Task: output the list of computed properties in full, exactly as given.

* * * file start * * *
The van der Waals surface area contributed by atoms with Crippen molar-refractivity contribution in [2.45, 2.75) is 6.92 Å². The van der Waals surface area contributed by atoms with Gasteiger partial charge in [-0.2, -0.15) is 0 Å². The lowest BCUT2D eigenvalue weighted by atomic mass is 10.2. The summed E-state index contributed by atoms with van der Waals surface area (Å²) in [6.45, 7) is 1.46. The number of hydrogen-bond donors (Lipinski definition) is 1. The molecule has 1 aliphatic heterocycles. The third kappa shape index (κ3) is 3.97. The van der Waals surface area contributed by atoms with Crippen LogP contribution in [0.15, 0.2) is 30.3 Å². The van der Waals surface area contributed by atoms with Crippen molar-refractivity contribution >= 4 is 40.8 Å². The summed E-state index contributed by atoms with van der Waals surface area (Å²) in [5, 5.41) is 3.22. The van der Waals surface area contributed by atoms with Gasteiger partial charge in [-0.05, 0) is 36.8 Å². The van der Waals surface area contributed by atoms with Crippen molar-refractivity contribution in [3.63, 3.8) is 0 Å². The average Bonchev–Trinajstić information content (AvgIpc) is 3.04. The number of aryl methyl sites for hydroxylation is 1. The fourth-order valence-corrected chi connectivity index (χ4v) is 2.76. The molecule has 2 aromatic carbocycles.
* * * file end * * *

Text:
The van der Waals surface area contributed by atoms with Crippen molar-refractivity contribution in [2.45, 2.75) is 6.92 Å². The van der Waals surface area contributed by atoms with Gasteiger partial charge in [-0.2, -0.15) is 0 Å². The lowest BCUT2D eigenvalue weighted by atomic mass is 10.2. The summed E-state index contributed by atoms with van der Waals surface area (Å²) in [6.45, 7) is 1.46. The number of hydrogen-bond donors (Lipinski definition) is 1. The molecule has 1 aliphatic heterocycles. The third kappa shape index (κ3) is 3.97. The van der Waals surface area contributed by atoms with Crippen LogP contribution in [0.15, 0.2) is 30.3 Å². The van der Waals surface area contributed by atoms with Crippen molar-refractivity contribution >= 4 is 40.8 Å². The summed E-state index contributed by atoms with van der Waals surface area (Å²) in [5, 5.41) is 3.22. The van der Waals surface area contributed by atoms with Gasteiger partial charge in [-0.05, 0) is 36.8 Å². The van der Waals surface area contributed by atoms with Crippen molar-refractivity contribution in [3.63, 3.8) is 0 Å². The average Bonchev–Trinajstić information content (AvgIpc) is 3.04. The number of aryl methyl sites for hydroxylation is 1. The fourth-order valence-corrected chi connectivity index (χ4v) is 2.76. The molecule has 2 aromatic carbocycles.